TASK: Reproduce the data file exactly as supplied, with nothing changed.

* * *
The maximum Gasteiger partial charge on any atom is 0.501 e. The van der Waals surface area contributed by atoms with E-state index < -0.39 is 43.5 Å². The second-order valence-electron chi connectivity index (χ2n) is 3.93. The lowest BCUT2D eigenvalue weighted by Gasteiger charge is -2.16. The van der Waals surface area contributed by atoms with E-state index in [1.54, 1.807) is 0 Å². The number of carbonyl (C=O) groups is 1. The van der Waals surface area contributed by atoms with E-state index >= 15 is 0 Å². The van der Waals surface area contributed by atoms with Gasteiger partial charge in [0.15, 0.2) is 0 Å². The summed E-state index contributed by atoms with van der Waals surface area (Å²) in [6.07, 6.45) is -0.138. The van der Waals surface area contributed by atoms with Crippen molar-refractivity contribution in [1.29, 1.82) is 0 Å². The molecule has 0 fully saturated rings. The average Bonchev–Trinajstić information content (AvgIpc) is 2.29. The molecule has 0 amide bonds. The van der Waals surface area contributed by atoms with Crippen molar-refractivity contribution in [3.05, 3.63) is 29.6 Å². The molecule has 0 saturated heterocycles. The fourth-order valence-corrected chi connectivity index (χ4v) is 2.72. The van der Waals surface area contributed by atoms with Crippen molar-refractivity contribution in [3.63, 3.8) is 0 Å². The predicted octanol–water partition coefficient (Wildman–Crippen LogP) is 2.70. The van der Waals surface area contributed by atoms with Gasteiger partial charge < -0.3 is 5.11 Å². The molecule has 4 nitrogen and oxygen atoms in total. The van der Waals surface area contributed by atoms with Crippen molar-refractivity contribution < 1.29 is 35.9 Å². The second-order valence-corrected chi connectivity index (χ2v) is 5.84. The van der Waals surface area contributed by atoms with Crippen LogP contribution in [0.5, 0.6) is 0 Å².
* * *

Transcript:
The maximum Gasteiger partial charge on any atom is 0.501 e. The van der Waals surface area contributed by atoms with E-state index < -0.39 is 43.5 Å². The second-order valence-electron chi connectivity index (χ2n) is 3.93. The lowest BCUT2D eigenvalue weighted by Gasteiger charge is -2.16. The van der Waals surface area contributed by atoms with E-state index in [1.54, 1.807) is 0 Å². The number of carbonyl (C=O) groups is 1. The van der Waals surface area contributed by atoms with E-state index >= 15 is 0 Å². The van der Waals surface area contributed by atoms with Gasteiger partial charge in [0.15, 0.2) is 0 Å². The summed E-state index contributed by atoms with van der Waals surface area (Å²) in [6.07, 6.45) is -0.138. The van der Waals surface area contributed by atoms with Crippen molar-refractivity contribution in [1.29, 1.82) is 0 Å². The molecule has 0 fully saturated rings. The average Bonchev–Trinajstić information content (AvgIpc) is 2.29. The molecule has 0 amide bonds. The van der Waals surface area contributed by atoms with Crippen molar-refractivity contribution in [3.05, 3.63) is 29.6 Å². The molecule has 0 saturated heterocycles. The fourth-order valence-corrected chi connectivity index (χ4v) is 2.72. The van der Waals surface area contributed by atoms with Crippen molar-refractivity contribution in [3.63, 3.8) is 0 Å². The predicted octanol–water partition coefficient (Wildman–Crippen LogP) is 2.70. The van der Waals surface area contributed by atoms with Gasteiger partial charge < -0.3 is 5.11 Å². The molecule has 4 nitrogen and oxygen atoms in total. The van der Waals surface area contributed by atoms with Crippen molar-refractivity contribution < 1.29 is 35.9 Å². The second-order valence-corrected chi connectivity index (χ2v) is 5.84. The van der Waals surface area contributed by atoms with Crippen LogP contribution in [0.5, 0.6) is 0 Å².